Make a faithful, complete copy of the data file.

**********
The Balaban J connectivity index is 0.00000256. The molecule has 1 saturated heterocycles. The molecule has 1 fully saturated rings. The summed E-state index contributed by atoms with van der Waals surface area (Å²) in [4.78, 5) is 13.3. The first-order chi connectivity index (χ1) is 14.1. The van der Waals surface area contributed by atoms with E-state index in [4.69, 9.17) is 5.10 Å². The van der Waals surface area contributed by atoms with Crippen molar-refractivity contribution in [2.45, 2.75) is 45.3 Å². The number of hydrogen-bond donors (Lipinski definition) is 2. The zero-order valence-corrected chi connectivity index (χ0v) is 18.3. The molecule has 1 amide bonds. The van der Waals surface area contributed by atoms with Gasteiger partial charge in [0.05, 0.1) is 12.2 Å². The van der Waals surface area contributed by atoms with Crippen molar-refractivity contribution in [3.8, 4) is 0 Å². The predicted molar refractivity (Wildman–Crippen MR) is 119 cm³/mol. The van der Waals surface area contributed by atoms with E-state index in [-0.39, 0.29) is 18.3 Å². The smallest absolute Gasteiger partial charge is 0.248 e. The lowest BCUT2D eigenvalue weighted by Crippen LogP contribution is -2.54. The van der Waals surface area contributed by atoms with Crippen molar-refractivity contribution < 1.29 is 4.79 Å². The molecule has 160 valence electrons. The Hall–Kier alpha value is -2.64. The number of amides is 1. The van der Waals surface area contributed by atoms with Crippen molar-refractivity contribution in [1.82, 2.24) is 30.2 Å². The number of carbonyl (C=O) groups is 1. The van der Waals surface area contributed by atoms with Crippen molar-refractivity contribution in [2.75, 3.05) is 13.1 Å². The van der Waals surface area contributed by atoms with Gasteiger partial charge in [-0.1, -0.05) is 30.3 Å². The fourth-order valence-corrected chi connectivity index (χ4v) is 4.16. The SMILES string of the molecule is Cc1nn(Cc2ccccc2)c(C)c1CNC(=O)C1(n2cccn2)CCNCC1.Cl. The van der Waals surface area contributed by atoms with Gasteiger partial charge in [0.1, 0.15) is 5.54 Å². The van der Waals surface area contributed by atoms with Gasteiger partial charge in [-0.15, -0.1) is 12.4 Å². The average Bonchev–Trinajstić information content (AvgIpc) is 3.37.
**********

The Balaban J connectivity index is 0.00000256. The molecule has 1 saturated heterocycles. The molecule has 1 fully saturated rings. The summed E-state index contributed by atoms with van der Waals surface area (Å²) in [4.78, 5) is 13.3. The first-order chi connectivity index (χ1) is 14.1. The van der Waals surface area contributed by atoms with E-state index in [4.69, 9.17) is 5.10 Å². The van der Waals surface area contributed by atoms with Crippen molar-refractivity contribution in [2.45, 2.75) is 45.3 Å². The number of hydrogen-bond donors (Lipinski definition) is 2. The zero-order valence-corrected chi connectivity index (χ0v) is 18.3. The molecule has 1 amide bonds. The van der Waals surface area contributed by atoms with Gasteiger partial charge in [0.05, 0.1) is 12.2 Å². The van der Waals surface area contributed by atoms with Crippen molar-refractivity contribution in [3.8, 4) is 0 Å². The predicted molar refractivity (Wildman–Crippen MR) is 119 cm³/mol. The van der Waals surface area contributed by atoms with E-state index in [-0.39, 0.29) is 18.3 Å². The smallest absolute Gasteiger partial charge is 0.248 e. The lowest BCUT2D eigenvalue weighted by Crippen LogP contribution is -2.54. The van der Waals surface area contributed by atoms with Crippen molar-refractivity contribution < 1.29 is 4.79 Å². The molecule has 160 valence electrons. The Hall–Kier alpha value is -2.64. The number of amides is 1. The van der Waals surface area contributed by atoms with Crippen molar-refractivity contribution in [1.82, 2.24) is 30.2 Å². The number of carbonyl (C=O) groups is 1. The van der Waals surface area contributed by atoms with Crippen molar-refractivity contribution in [2.75, 3.05) is 13.1 Å². The van der Waals surface area contributed by atoms with Gasteiger partial charge in [-0.1, -0.05) is 30.3 Å². The fourth-order valence-corrected chi connectivity index (χ4v) is 4.16. The SMILES string of the molecule is Cc1nn(Cc2ccccc2)c(C)c1CNC(=O)C1(n2cccn2)CCNCC1.Cl. The van der Waals surface area contributed by atoms with Gasteiger partial charge in [0.1, 0.15) is 5.54 Å². The van der Waals surface area contributed by atoms with Gasteiger partial charge in [-0.15, -0.1) is 12.4 Å². The average Bonchev–Trinajstić information content (AvgIpc) is 3.37.